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Anecdotes about the Champel district

Did you know? Champel has been home to a spa, tobacco smuggler and a gallows, while Malombré takes its name from a joke…

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From pyre to clinic

Throughout its history, Champel has not always been a pleasant residential district as it is today. Until the beginning of the 18th century, it was a dark, sparsely-populated plateau where criminals and political opponents were executed. “Witches” were also burned here. So many people would attend the executions that the site had to be extended. Rue Michel-Servet bears the name of a Spanish doctor and philosopher burned for heresy in 1553. A stele in his honour is one of the curiosities of the district.

The executions took place at a place referred to as “le champ du bourreau”, at the top of what is now Avenue de Beau-Séjour. Today, the clinique de la Colline treats patients where the gallows once stood.

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Tobacco in the woods of Conches

In the past, the modern-day district of Champel was frequented by smugglers. They would bring good French tobacco from Coppet to Champel before hiding it in the woods of Conches. The tobacco was then carried across the Arve on the back of a mare and on to Savoy. In Paris, it was said that the people of Geneva grew rich from this traffic.

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From Champel-les-Bains to the hospital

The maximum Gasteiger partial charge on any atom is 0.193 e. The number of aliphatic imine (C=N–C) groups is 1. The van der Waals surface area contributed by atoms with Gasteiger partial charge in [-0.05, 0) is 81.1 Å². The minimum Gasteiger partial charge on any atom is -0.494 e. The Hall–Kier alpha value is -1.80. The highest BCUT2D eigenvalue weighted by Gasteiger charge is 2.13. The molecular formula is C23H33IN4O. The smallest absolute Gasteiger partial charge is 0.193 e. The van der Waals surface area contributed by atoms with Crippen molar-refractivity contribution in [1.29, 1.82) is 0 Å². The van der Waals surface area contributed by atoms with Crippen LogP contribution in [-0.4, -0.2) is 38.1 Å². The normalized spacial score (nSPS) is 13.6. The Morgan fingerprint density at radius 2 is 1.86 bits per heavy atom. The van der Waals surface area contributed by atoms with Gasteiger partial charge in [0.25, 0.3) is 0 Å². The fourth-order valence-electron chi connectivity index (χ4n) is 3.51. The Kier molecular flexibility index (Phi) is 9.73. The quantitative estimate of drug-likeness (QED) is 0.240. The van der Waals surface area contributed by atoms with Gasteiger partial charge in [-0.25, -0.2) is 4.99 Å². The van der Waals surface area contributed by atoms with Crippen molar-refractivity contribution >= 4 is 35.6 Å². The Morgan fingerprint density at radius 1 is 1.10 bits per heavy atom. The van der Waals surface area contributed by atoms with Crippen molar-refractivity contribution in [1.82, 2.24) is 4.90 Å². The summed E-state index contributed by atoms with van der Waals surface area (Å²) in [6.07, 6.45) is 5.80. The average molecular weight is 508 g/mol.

Towards the end of the 18th century, the benefits of the water from the Arve were discovered. The property of Beau-Séjour was transformed into a spa resort around 1874. The Hôtel Beau-Séjour was built here – a luxurious hydrotherapy centre boasting 200 rooms. A number of famous people stayed there, most notably the writer Guy de Maupassant and the composer Camille Saint-Saëns. The guests took the waters of the Arve in every conceivable format including baths, showers, vapours and fumigations. The Tour de Champel, converted into a tea room for the spa-goers, is one of the curiosities of the district.

During World War One, the borders were closed. And so the establishment closed with it. In 1942, the state of Geneva installed an annex to the cantonal hospital on this estate.

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Where does the name “Malombré” come from?

A funny story is told about the name “Malombré”. In 1853 the banker, Mr David Lenoir, built a villa on the modern-day Chemin de Malombré. In the process, he had three plane trees cut down, which saddened his wife. She had the expression “mal ombré” (poorly shaded) painted on the gate. Her husband then had these words engraved on a plate which gave the Malombré sector its name.

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Sources:

  • Laurent Mutti, Champel, vous connaissez? Geneva, 2000. Brochure published by the Association des intérêts de Champel for the 60th general assembly. This can be consulted in the Musée du Vieux Plainpalais or Geneva Library.
  • Christian Vellas, Genève secrète et insolite, Tours: Jonglez, 2010
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Article modifié le 03.02.2020 à 12:43